After Virgin Orbit’s failure, there is no chance of a UK rocket launch before 2024

After the failure of Virgin Orbit’s “Start Me Up” satellite launch in January, space officials admit that Britain is unlikely to host an orbital rocket mission this season.

According to two sources, staff at Civil Aviation Authority (CAA), have told space industry members that it is unlikely there will be another mission in 2023.

Virgin Orbit previously stated that it intended to return to Cornwall to conduct a mission by the end of this year.

It is highly unlikely that this ambition will be realized due to ongoing investigations into the failed launch at the beginning of the year, and a financial crisis at company.

Other launch operators are still working to secure UK licences. This can take over a year and is not expected to be complete before 2024.

Virgin Orbit’s January launch was originally scheduled for the summer 2022. However, crashed after its rocket’s fuel filter became disconnected . This caused one of its engines to become disabled and it to crash back to Earth.

The rocket’s payload of nine satellites was lost in its total breakup, prompting an investigation by the Federal Aviation Authority (USA) and UK authorities.

These inquiries are ongoing and could take many more weeks. Officials anticipate Virgin Orbit will launch its next mission from the US. It typically takes six months to prepare for a launch, and even if it chooses the UK, its licenses would need to be renewed.

The prospects of a UK mission in this year’s UK have been further hampered by Virgin Orbit’s financial crisis. It has placed most of its employees on unpaid leave while it tries to raise cash or sell itself.

Colin Macleod is the head of space regulation at CAA. He stated: “It’s not up to the UK Civil Aviation Authority (UKCAA) to determine any company’s launch plan. It is determined by launch, range and spaceport operators, and their technical and operational readiness for all vertical and horizontal activities.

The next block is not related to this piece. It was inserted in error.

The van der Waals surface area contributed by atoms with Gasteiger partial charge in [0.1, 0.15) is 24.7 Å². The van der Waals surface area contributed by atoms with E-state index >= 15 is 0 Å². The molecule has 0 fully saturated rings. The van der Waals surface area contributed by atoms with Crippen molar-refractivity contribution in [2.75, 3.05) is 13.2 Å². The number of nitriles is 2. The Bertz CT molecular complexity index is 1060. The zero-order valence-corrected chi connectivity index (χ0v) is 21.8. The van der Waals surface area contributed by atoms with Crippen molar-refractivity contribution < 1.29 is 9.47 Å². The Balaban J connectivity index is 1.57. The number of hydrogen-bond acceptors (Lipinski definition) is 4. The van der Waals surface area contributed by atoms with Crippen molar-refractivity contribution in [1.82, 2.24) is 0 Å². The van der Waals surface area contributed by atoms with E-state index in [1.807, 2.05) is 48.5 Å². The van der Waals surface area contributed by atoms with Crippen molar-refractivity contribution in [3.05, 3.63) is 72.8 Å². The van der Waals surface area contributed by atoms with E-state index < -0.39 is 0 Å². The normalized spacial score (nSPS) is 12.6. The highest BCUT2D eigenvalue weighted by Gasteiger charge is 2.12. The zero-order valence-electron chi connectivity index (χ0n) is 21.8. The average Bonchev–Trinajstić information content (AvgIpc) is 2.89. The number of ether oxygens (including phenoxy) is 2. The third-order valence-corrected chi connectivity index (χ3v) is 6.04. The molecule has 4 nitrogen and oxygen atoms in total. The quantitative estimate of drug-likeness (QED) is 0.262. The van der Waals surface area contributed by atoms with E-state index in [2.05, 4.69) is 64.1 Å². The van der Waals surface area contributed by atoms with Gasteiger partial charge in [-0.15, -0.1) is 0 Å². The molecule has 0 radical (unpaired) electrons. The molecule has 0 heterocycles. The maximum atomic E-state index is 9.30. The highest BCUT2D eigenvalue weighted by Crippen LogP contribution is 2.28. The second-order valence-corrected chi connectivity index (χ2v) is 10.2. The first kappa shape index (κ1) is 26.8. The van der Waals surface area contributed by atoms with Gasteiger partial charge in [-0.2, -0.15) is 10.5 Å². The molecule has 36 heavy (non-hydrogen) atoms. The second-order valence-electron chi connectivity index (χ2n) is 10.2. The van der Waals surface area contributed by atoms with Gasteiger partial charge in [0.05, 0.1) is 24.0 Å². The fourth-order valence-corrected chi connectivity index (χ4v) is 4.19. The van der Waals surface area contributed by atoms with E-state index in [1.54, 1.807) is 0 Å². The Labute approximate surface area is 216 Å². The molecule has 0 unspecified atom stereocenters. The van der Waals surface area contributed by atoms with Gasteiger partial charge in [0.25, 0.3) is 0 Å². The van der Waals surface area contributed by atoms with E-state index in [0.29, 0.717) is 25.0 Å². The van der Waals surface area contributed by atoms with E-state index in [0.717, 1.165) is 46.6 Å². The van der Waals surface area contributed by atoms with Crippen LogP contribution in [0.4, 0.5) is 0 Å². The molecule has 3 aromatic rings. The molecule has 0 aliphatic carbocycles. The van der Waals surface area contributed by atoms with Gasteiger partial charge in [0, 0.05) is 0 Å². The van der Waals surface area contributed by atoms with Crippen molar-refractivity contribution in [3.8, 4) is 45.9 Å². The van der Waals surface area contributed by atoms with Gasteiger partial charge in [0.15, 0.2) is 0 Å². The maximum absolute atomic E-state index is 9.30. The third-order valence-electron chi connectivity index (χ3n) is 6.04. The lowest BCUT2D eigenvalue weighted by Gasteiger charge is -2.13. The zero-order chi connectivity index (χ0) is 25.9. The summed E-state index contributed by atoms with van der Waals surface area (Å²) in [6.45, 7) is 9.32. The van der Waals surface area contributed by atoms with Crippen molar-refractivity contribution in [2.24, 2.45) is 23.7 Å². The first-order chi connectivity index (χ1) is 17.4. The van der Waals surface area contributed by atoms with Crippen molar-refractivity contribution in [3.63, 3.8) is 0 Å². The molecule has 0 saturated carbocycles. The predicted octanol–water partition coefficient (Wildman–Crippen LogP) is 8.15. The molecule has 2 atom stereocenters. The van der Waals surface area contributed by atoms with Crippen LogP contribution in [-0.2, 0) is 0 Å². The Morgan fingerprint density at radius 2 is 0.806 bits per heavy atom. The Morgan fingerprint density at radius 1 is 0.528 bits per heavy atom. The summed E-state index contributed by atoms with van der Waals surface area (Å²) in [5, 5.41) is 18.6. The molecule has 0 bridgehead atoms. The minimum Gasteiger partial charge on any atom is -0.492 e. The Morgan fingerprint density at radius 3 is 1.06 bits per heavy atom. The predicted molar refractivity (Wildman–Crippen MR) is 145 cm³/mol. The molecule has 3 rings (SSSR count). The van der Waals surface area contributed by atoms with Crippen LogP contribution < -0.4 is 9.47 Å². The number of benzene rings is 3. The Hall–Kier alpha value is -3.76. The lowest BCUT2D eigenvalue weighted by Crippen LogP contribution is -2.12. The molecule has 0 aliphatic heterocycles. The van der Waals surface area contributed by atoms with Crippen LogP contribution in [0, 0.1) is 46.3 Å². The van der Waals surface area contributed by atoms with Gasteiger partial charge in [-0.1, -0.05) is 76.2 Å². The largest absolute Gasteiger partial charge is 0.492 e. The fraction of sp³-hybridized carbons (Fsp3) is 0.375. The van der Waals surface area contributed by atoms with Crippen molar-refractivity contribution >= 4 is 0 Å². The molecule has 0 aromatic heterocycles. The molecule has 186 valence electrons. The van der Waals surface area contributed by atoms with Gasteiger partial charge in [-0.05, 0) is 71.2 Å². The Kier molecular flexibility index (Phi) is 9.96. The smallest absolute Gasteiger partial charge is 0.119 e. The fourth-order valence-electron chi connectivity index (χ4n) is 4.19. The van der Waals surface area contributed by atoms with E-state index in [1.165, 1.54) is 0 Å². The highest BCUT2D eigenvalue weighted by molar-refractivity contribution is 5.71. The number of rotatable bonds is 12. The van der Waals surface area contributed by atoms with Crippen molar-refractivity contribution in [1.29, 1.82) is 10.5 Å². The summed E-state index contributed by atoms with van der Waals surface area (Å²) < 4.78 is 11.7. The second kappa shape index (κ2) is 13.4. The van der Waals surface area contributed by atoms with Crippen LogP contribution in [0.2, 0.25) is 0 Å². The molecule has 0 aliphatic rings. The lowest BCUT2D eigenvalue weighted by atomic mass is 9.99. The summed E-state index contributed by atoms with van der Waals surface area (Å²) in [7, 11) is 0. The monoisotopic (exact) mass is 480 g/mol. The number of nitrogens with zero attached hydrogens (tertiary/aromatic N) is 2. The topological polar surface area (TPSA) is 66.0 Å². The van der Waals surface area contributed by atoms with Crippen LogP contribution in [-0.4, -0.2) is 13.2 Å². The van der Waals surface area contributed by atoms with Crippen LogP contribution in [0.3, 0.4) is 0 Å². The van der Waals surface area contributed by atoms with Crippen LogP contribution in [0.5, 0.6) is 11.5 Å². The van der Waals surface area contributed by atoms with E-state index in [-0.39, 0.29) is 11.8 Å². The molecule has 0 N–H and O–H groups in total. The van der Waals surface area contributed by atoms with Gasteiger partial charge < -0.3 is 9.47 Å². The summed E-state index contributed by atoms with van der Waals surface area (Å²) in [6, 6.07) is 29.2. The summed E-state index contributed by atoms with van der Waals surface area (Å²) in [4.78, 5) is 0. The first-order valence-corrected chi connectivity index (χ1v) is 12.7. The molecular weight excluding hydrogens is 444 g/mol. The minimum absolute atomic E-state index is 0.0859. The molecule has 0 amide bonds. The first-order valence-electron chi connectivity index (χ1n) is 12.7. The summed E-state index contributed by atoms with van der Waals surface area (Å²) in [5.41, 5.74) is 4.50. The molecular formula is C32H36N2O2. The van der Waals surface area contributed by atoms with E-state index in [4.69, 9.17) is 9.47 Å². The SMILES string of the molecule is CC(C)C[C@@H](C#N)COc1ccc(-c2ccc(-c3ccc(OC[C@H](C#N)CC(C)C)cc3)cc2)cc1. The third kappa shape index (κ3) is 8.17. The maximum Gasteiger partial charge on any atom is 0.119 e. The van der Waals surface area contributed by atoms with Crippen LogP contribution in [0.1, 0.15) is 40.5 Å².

Virgin Orbit was launched by Sir Richard Branson, a billionaire, by flying a Boeing 747 up to high altitude before dropping an rocket from its underwing, which then launches into space.

Six missions have been conducted by the company, five from the US and one in Cornwall. Two of those missions, including one from the UK, were unsuccessful.

Sir Richard attempted a UK launch. It was supposed to be a British first. This meant that commercial satellites were launched into space from UK soil.

Virgin Orbit has spent close to $1bn in order to fulfill Sir Richard’s dreams of a rocket company. However, its share price plunged more than 90% since 2021 when it went public.

The company stated in a stock exchange notice that it was “discussing with potential funding sources” as well as exploring “strategic possibilities”.

Separately, Virgin Orbit claimed that Virgin Orbit’s mission may have been a “near miss” event after its rocket crashed into the Canary Islands.

Newton Launch Systems submitted to the Science Committee that a small change in trajectory could easily have had a direct effect.

People on Lanzarote captured Virgin Orbit’s rocket burning up.

Space mission was designed to avoid potential “splashdown zones” with shipping traffic alerted. However, the mission failed and the rocket debris fell in the expected location.

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